Five massive albums into a career, most major acts start to buckle under the weight of legacy, crumbling under the pressure to replicate.
Not so with The Killers; Nevada’s undisputed kings of stadium spectacle remain a top-drawer critical and commercial powerhouse. Latest effort Wonderful
Wonderful is their most acclaimed outing yet, a chart-topper on both sides of the Atlantic; their stop-off at Leeds’s First Direct Arena comes in the middle of a massive European trek, all shows first-day sell-outs.
To refer to them as The Killers is a conundrum though; only singer Brandon Flowers and bear-like drummer Ronnie Vannucci Jr are present from their studio incarnation. But their blindingly earnest frontman is packed with such megawatt charisma, their absence is relatively by-the-by. Flowers understands the concept of rock writ large perhaps better than any of his contemporaries; flanked by a consummate band and an old water tower towering looming right of stage, he delivers near two-dozen songs with a buffed-up brilliance and brio.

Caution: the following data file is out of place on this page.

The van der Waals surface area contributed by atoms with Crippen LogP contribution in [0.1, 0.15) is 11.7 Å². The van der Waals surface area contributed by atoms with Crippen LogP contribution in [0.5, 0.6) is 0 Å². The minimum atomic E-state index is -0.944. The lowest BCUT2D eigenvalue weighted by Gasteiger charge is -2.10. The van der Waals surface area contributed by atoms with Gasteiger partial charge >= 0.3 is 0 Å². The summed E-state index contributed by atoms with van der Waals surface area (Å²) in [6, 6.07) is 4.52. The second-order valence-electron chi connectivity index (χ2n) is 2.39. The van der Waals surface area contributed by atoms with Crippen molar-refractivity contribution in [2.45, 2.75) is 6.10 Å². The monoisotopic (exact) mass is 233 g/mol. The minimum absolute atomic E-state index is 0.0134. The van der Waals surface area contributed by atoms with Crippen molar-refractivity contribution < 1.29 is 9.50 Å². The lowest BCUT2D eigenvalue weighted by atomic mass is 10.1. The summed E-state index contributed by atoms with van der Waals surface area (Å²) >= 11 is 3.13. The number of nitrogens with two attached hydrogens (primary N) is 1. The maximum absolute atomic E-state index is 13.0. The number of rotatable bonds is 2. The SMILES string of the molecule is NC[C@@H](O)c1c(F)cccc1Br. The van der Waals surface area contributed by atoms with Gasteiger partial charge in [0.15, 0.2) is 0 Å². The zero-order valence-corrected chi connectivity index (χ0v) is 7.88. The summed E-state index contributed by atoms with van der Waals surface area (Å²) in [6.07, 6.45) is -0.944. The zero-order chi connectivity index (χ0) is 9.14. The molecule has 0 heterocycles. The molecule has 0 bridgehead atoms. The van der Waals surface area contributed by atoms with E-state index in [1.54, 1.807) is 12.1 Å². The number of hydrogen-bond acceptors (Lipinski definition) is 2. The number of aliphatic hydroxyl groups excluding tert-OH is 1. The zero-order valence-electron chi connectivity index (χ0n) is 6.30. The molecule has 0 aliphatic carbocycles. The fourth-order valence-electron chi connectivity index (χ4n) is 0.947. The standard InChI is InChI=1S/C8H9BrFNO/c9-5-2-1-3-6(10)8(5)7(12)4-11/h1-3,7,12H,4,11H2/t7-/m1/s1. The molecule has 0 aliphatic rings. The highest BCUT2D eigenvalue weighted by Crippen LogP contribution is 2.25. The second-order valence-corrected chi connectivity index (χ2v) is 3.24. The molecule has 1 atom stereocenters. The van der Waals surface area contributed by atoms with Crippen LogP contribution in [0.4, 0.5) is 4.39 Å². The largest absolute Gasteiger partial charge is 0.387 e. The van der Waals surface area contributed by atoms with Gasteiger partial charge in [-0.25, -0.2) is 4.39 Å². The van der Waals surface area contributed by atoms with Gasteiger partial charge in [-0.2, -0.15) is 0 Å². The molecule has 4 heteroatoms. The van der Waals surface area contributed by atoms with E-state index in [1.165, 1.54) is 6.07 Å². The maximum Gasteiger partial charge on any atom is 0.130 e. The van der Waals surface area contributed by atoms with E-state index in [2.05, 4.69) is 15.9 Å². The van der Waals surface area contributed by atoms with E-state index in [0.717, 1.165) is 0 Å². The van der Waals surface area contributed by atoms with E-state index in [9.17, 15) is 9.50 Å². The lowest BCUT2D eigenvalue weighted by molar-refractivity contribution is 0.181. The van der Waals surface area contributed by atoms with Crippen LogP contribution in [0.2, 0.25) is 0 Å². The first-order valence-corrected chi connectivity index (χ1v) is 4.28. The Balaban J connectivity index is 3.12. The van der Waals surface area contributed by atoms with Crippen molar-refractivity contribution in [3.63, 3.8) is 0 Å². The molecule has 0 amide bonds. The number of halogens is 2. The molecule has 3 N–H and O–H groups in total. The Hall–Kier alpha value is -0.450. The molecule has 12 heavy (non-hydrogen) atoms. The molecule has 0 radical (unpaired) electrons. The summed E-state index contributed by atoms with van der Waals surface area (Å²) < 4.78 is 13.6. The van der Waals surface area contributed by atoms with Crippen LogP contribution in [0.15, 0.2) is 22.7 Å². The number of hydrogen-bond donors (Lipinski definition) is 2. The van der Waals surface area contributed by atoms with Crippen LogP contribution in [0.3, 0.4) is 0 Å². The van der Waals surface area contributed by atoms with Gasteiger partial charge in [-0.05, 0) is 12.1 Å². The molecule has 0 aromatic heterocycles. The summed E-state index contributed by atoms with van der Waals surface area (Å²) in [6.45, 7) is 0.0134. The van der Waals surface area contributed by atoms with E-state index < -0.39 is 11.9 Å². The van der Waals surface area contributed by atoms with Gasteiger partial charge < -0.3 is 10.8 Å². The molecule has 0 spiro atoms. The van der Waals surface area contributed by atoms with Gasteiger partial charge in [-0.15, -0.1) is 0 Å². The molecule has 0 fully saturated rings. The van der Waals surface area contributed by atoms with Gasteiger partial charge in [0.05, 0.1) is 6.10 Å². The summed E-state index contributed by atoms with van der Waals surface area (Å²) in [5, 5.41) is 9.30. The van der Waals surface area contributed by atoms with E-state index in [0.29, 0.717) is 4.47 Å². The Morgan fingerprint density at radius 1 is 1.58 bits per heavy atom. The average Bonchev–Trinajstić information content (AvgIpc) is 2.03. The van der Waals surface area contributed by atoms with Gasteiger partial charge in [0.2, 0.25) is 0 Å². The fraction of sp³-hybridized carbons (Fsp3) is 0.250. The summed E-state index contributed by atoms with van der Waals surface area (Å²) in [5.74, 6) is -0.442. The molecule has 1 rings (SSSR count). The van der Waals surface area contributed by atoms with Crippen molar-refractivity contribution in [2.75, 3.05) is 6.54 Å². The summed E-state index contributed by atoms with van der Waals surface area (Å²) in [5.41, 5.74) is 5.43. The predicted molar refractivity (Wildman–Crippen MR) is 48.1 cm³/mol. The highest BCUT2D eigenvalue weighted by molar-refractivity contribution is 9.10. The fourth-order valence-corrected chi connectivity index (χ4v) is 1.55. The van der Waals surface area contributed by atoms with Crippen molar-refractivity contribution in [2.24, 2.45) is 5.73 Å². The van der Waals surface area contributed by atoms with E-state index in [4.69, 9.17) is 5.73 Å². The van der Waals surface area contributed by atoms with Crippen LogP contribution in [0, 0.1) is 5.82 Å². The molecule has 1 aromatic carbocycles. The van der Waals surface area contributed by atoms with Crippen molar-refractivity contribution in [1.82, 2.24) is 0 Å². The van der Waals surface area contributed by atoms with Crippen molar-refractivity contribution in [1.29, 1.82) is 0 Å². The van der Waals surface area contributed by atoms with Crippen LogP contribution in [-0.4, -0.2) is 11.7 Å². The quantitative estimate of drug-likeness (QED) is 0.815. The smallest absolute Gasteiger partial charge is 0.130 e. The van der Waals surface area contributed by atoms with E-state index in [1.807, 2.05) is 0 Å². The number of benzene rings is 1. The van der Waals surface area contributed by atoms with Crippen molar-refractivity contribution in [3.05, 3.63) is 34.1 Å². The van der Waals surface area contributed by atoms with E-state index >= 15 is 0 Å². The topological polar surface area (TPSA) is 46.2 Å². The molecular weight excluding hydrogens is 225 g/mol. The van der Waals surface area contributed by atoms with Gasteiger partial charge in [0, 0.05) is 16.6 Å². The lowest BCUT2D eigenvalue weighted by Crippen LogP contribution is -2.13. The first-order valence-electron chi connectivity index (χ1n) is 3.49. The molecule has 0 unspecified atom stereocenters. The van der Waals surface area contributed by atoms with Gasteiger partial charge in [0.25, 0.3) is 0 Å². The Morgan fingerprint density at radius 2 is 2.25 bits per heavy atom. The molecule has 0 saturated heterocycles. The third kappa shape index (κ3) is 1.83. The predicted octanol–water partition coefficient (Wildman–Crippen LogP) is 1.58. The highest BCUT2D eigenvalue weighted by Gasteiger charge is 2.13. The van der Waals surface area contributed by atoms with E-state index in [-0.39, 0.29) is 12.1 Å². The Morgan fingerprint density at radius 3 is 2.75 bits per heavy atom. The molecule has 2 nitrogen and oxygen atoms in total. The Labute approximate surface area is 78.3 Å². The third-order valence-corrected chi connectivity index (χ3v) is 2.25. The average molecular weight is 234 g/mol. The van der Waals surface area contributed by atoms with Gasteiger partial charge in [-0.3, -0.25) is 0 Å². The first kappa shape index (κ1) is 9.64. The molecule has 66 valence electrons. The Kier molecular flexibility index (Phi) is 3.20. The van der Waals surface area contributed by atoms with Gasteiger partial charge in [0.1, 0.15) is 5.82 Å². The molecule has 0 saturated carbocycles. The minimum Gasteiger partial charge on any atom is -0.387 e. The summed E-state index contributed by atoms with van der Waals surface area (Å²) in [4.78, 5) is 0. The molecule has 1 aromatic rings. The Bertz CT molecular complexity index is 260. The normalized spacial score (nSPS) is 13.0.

And what songs they are. Wonderful Wonderful plunges deep into The Killers’ musical psyche on epic, sonic scales. Its title cut and show opener is a gothic monstrosity, turning sweeping ambience into rumbling bombast – with follow-up The Man’s glammed-up camp-funk strut as ridiculous as it is glorious. Flowers and Vannucci’s hilt-deep committal to their new material gives it an endearingly muscular heart; they slink around the sleaze-sermon of The Calling to insidious effect, and are visibly thrilled during the driving Run for Cover, a track recalling their Springsteenian skill for tempering fatalistic desperation – here, domestic abuse – to euphoric, glossy soundscapes.
They stack up impressively next to the hits, virtually all of which are dispatched with the punchy aesthetic of a glitterball cannon-blast. New wave hip-swivelers like Smile Like You Mean It and Human remain luminescent pop concoctions whilst Runaways and When You Were Young are heartland-rock- on-sleeve anthems worthy of their cinematic grandstanding. Somebody Told Me’s surging, scuzzy dance-punk threatens to trigger a minor earthquake of moshing – as does their homage to the Leeds music scene with a boisterous cover of I Predict a Riot featuring former Kaiser Chiefs man Nick Hodgson. Flowers has often spoken of his desire for The Killers to be “the biggest band in the world”; as they unload the barnstorming dance-rock finale of Mr Brightside to several thousand whooping punters, it seems his dreams are blending into glorious technicolour reality at last.